The Catacombs of Paris is a network of underground tunnels 1.5 km long on the site of ancient Roman quarries near Paris  . In the period from the end of the XVIII to the middle of the XIX century, the remains of about six million people were brought here  . The total area of the underground cemetery is 11,000 m 2 . Today, the catacombs are part of the Carnival Museum and are open to the public  .
|Catacombs of Paris|
Most of the stone workings of Paris were on the left bank of the Seine , but in the X century the population moved to the right bank , not far from the old city of the Merovingian period. At first, stone was mined in an open way, but by the end of the 10th century its reserves were not enough.
The first underground mining of limestone was under the territory of the modern Luxembourg Garden , when Louis XI donated the land of Wovert Castle for cutting down limestone . New mines begin to open farther and farther from the city center - these are the areas of the current Val-de-Grasse hospital , Gobelin, Saint-Jacques, Vaugirard, Saint-Germain-des-Prés . In 1259, the monks of the nearby monastery adapted the caves to wine cellars and continued underground mining.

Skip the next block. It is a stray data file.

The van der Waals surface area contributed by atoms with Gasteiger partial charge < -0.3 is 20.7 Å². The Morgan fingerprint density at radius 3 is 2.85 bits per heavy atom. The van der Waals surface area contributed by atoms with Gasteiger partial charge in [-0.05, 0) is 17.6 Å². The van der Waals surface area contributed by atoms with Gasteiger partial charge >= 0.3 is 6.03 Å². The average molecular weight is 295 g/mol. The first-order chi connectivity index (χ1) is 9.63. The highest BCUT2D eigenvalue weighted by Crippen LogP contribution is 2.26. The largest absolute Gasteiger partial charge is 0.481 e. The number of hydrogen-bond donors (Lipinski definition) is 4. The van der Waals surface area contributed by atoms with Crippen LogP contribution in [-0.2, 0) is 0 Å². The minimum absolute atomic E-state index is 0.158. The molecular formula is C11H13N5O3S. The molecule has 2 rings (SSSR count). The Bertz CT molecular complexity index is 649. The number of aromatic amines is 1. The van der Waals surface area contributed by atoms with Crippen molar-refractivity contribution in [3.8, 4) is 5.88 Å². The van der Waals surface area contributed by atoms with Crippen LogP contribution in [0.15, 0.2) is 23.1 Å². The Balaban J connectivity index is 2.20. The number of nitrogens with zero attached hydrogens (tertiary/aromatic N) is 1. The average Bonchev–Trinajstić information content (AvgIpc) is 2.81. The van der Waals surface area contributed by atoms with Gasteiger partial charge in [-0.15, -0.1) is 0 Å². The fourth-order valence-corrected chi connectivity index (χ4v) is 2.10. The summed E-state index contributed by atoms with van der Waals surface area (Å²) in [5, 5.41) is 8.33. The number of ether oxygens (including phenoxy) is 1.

The expansion of the residential part of Paris during the Renaissance and later, under Louis XIV , led to the fact that by the 17th century the lands above the quarries were already within the city limits, and a significant part of the residential areas actually “hung” over the abyss. The most dangerous places were the "suburb of Saint Victor" (from the eastern edge of the Rue des Hécols to the south to Geoffrey Saint-Hilaire), Saint-Jacques street, and finally, the suburb (then a small town near the castle) of Saint-Germain-des-Prés .
In April 1777, King Louis XVI issued a decree establishing the General Inspection of Quarries, which still exists today. For more than a 200-year period, the employees of this inspection carried out tremendous work to create fortifications that could delay or even completely prevent the gradual destruction of the dungeon. The problem of strengthening the areas of the underground network that are causing concern is solved in one way that does not require significant funding - the entire underground space is filled with concrete. As a result of concreting, such historical monuments as gypsum quarries in the north of Paris disappeared. Yet concreting is a temporary measure, because the underground waters of the Seine sooner or later will find a way out in other places.
The history of the ossuary
According to the established Christian tradition, they tried to bury the deceased on land adjacent to the church. At the beginning of the Middle Ages, the Catholic Church in every way encouraged burial near churches, receiving considerable profits for the funeral of the dead and for places in the cemetery . Therefore, Christian cemeteries were located in the center of settlements not only in Paris, but throughout Europe.